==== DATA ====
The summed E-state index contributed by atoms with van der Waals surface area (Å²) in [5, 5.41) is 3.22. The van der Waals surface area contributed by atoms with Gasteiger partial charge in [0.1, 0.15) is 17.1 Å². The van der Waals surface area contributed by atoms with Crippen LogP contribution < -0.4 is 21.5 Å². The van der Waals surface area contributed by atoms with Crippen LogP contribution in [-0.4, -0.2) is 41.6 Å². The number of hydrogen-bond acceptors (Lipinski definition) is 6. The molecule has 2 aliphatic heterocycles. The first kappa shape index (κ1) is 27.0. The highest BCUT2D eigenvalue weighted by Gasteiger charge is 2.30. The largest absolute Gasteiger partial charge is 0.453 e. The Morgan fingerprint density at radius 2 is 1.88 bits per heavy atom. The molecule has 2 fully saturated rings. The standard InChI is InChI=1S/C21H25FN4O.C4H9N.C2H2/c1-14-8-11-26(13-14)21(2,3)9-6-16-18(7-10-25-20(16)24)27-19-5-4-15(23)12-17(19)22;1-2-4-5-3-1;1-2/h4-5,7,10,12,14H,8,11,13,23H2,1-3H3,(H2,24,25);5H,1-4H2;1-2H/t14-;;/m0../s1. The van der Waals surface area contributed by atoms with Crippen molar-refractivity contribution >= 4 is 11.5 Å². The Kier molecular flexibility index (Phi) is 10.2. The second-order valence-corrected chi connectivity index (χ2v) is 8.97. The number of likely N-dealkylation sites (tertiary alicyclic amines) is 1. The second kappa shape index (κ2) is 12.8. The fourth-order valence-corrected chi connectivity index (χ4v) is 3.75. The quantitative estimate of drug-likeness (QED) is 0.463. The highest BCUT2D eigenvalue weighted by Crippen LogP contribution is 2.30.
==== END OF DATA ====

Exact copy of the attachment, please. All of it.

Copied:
The summed E-state index contributed by atoms with van der Waals surface area (Å²) in [5, 5.41) is 3.22. The van der Waals surface area contributed by atoms with Gasteiger partial charge in [0.1, 0.15) is 17.1 Å². The van der Waals surface area contributed by atoms with Crippen LogP contribution < -0.4 is 21.5 Å². The van der Waals surface area contributed by atoms with Crippen LogP contribution in [-0.4, -0.2) is 41.6 Å². The number of hydrogen-bond acceptors (Lipinski definition) is 6. The molecule has 2 aliphatic heterocycles. The first kappa shape index (κ1) is 27.0. The highest BCUT2D eigenvalue weighted by Gasteiger charge is 2.30. The largest absolute Gasteiger partial charge is 0.453 e. The Morgan fingerprint density at radius 2 is 1.88 bits per heavy atom. The molecule has 2 fully saturated rings. The standard InChI is InChI=1S/C21H25FN4O.C4H9N.C2H2/c1-14-8-11-26(13-14)21(2,3)9-6-16-18(7-10-25-20(16)24)27-19-5-4-15(23)12-17(19)22;1-2-4-5-3-1;1-2/h4-5,7,10,12,14H,8,11,13,23H2,1-3H3,(H2,24,25);5H,1-4H2;1-2H/t14-;;/m0../s1. The van der Waals surface area contributed by atoms with Crippen molar-refractivity contribution >= 4 is 11.5 Å². The Kier molecular flexibility index (Phi) is 10.2. The second-order valence-corrected chi connectivity index (χ2v) is 8.97. The number of likely N-dealkylation sites (tertiary alicyclic amines) is 1. The second kappa shape index (κ2) is 12.8. The fourth-order valence-corrected chi connectivity index (χ4v) is 3.75. The quantitative estimate of drug-likeness (QED) is 0.463. The highest BCUT2D eigenvalue weighted by Crippen LogP contribution is 2.30.